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Maxing Out: Stocks as Lotteries and the Cross-Section of Expected Returns

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  • Turan G. Bali
  • Nusret Cakici
  • Robert F. Whitelaw
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    Abstract

    Motivated by existing evidence of a preference among investors for assets with lottery-like payoffs and that many investors are poorly diversified, we investigate the significance of extreme positive returns in the cross-sectional pricing of stocks. Portfolio-level analyses and firm-level cross-sectional regressions indicate a negative and significant relation between the maximum daily return over the past one month (MAX) and expected stock returns. Average raw and risk-adjusted return differences between stocks in the lowest and highest MAX deciles exceed 1% per month. These results are robust to controls for size, book-to-market, momentum, short-term reversals, liquidity, and skewness. Of particular interest, including MAX reverses the puzzling negative relation between returns and idiosyncratic volatility recently documented in Ang et al. (2006, 2008).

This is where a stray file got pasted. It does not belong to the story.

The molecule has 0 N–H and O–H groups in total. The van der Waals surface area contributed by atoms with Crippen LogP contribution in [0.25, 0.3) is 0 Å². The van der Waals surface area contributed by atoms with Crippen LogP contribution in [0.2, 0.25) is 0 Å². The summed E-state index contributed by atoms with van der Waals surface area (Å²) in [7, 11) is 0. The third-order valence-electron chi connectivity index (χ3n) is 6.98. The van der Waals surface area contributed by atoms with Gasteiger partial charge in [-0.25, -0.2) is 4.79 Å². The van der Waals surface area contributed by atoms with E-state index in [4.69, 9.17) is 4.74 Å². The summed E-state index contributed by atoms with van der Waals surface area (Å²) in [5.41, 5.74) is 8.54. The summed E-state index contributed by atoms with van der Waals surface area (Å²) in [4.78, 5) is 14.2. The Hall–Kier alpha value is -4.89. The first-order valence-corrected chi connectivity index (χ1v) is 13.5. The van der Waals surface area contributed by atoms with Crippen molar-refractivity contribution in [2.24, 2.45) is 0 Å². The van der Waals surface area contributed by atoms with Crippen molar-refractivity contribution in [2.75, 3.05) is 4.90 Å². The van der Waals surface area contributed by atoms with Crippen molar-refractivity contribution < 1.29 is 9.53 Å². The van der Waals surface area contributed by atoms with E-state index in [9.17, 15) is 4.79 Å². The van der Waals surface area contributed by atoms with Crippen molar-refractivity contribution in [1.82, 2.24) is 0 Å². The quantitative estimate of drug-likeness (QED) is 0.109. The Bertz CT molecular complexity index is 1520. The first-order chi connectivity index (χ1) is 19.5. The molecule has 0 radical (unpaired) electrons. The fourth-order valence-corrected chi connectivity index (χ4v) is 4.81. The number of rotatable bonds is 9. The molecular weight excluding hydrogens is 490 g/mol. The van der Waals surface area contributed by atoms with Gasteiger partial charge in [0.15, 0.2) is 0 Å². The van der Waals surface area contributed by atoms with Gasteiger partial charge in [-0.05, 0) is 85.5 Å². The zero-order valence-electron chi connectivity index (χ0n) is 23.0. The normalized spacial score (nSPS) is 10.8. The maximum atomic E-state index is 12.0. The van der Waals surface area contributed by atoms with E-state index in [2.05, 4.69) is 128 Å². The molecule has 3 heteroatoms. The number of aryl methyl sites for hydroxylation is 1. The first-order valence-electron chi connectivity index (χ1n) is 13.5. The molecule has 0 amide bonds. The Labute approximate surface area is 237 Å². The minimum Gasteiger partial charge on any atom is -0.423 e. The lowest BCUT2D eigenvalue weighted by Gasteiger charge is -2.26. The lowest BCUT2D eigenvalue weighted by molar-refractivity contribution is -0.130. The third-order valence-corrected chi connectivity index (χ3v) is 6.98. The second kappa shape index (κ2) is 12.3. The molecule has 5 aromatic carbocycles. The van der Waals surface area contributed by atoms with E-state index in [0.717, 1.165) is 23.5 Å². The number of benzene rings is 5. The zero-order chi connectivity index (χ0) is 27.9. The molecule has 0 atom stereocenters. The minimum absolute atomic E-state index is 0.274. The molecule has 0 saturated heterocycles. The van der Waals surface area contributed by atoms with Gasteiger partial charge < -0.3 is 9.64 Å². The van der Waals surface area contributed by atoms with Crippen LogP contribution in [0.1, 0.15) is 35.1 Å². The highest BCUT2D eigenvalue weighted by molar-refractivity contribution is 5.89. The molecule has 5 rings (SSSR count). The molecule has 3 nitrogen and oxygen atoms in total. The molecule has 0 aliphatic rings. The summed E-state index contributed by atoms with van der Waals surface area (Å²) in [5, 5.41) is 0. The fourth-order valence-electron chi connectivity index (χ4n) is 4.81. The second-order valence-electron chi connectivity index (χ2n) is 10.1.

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    Bibliographic Info

    Paper provided by National Bureau of Economic Research, Inc in its series NBER Working Papers with number 14804.

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    Date of creation: Mar 2009
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    Publication status: published as Journal of Financial Economics Volume 99, Issue 2, February 2011, Pages 427–446 Cover image Maxing out: Stocks as lotteries and the cross-section of expected returns ☆ Turan G. Balia, 1, E-mail the corresponding author, Nusret Cakicib, 2, E-mail the corresponding author, Robert F. Whitelawc, d,
    Handle: RePEc:nbr:nberwo:14804

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    Cited by:
    1. Bley, Jorg & Saad, Mohsen, 2012. "Idiosyncratic risk and expected returns in frontier markets: Evidence from GCC," Journal of International Financial Markets, Institutions and Money, Elsevier, Elsevier, vol. 22(3), pages 538-554.

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